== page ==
That’s the positive side. On the negative side, the American president pulled out of WHO, and has undertaken policies to ensure that the US has first access to any vaccine—rather than that the vaccine goes to where it is most critical, e.g. to health care workers. While other countries have committed themselves to a Covid-19 patent pool—to ensure that the knowledge will be available to all, with appropriate licensing fees—so that the scourge will be eliminated as quickly as possible, the US has focused on strengthening intellectual property claims.

Almost 20 years ago, I served on the World Commission on the Social Dimensions of Globalization established by the ILO. This 101-year-old organization is distinctive in bringing together governments, workers, and businesses to address the common problems we face, and working to achieve solutions that are in the common interest. Earlier discussions of globalization had largely forgotten its social dimensions. As I pointed out earlier, unfettered globalization—or more accurately, globalization managed for the benefits of large corporations—can result in a race to the bottom, with wages and working condition deteriorating for many in the advanced countries. The environment, too, will be a victim of this kind of globalization. We didn’t fully see that even the economy can be a victim, as became apparent during the global financial crisis a short five years after the issuance of our report.

One area in which we had a healthy discussion was intellectual property, where the particular concern was access to medicines, precisely the issue raised by the patent pool. It should be clear that most of the key advances in this area rest on foundations of publicly funded research. Moreover, there are better ways to conduct testing, at lower costs, and with fewer conflicts of interest, than by allowing the very companies that stand to profit from a drug to be responsible for its testing. The drug companies do perform a role in bringing the drugs to market, though the way they do this often results in exorbitant prices and actually impedes innovation.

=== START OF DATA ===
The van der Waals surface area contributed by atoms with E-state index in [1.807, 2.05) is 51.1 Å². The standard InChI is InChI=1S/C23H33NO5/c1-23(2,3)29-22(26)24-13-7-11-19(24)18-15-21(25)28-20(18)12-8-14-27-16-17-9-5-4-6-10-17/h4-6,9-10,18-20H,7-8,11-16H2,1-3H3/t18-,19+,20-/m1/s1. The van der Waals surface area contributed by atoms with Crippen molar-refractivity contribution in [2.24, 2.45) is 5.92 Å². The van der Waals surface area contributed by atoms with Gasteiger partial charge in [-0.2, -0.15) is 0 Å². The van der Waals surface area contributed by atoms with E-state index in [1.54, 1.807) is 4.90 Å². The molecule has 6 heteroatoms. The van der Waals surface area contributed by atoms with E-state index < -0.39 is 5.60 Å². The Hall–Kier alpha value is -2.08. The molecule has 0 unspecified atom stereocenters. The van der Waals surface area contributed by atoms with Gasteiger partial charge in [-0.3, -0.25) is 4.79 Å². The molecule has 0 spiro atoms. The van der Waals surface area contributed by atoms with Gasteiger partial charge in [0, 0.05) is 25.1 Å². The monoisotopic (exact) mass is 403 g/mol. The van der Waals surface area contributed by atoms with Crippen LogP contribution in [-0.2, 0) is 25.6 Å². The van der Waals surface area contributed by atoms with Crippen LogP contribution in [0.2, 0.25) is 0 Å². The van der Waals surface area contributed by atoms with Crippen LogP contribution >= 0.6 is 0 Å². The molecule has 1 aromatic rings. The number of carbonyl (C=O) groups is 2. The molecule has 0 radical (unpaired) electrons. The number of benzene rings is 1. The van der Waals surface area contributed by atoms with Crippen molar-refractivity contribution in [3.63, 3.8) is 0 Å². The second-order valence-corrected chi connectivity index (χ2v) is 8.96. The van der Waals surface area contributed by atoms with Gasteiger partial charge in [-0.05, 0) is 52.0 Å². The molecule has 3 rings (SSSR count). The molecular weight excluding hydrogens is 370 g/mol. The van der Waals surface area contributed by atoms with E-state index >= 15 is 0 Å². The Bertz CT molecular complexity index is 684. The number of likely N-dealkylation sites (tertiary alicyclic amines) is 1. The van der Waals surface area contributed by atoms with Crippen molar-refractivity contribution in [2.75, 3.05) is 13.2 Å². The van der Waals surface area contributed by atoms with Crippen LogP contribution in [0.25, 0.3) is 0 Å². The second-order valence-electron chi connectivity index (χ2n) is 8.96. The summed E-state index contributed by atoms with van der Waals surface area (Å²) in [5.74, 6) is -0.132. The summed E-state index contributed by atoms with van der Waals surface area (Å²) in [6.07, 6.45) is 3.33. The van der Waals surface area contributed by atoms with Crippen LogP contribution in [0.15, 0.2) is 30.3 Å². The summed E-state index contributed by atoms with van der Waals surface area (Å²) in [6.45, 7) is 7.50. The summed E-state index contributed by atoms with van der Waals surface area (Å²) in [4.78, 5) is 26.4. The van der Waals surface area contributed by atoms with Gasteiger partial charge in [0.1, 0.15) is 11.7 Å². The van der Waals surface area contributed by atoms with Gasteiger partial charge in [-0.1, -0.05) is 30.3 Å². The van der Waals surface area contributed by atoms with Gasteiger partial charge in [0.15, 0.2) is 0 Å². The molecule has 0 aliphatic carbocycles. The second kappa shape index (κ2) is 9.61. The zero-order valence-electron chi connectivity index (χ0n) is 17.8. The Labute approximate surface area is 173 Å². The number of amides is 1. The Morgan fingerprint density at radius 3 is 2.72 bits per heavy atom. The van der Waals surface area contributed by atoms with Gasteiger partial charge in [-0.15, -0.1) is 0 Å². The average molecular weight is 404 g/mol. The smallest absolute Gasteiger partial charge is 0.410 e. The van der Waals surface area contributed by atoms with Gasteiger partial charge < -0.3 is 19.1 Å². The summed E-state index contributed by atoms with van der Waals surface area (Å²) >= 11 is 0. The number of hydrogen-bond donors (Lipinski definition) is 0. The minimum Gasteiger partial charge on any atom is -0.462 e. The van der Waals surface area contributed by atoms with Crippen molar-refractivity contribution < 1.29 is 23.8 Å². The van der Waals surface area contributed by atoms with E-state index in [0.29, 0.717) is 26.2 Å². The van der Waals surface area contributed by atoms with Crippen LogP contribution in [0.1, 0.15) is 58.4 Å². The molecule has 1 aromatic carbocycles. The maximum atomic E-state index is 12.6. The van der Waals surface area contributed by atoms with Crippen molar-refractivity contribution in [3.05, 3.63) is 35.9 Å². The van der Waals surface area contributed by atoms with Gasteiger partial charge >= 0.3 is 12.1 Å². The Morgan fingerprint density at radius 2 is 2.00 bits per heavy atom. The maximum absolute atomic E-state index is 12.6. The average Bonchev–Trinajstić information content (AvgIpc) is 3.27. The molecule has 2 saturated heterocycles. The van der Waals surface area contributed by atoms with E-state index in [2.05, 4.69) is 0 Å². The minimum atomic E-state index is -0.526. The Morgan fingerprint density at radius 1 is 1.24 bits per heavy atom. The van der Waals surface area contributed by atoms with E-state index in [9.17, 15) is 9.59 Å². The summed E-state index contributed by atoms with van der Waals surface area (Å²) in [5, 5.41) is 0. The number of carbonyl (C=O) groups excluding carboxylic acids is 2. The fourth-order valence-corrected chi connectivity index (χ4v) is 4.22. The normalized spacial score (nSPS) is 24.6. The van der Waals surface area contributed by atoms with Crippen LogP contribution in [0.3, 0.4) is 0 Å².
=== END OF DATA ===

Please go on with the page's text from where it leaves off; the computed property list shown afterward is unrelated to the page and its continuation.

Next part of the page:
Our Commission concluded that the intellectual property regime established as part of the Uruguay Round that had created the WTO, the so-called Trade Related Intellectual Property system (TRIPS), was badly flawed. We needed “TRIPS-minus,” that is, a system of intellectual property rights that also guaranteed the rights of access, especially for life-saving drugs. The drug companies, not surprisingly, supported by the US and some other governments, have, to the contrary, succeeded in creating in the subsequent years a “TRIPS-plus” regime, one that further restricts access to medicines, a regime that may prove particularly costly in this pandemic.

3 Concluding Comments

Crises provide moments for reflection. The 2020 pandemic is a major crisis—a health crisis precipitating a major economic and social crisis. It is a global phenomenon, requiring a global response. It is a crisis that highlights the inequalities in our society. The virus is not an equal opportunity infector—it goes after people in poor health; and in societies like the US, marked by high levels of health and income inequalities, there are many in poor health.

Had there been more global cooperation before the pandemic—cooperation in which all voices were heard, not just the corporations’—we might have built a world marked by less inequality. We might have constructed more resilient economies that were better able to cope with the pandemic and with its economic consequences.

Now, the imperative is to construct a post-pandemic world marked by more global cooperation, with better social governance, with the voices of all stakeholders being heard. The ILO provides a model of what can be done.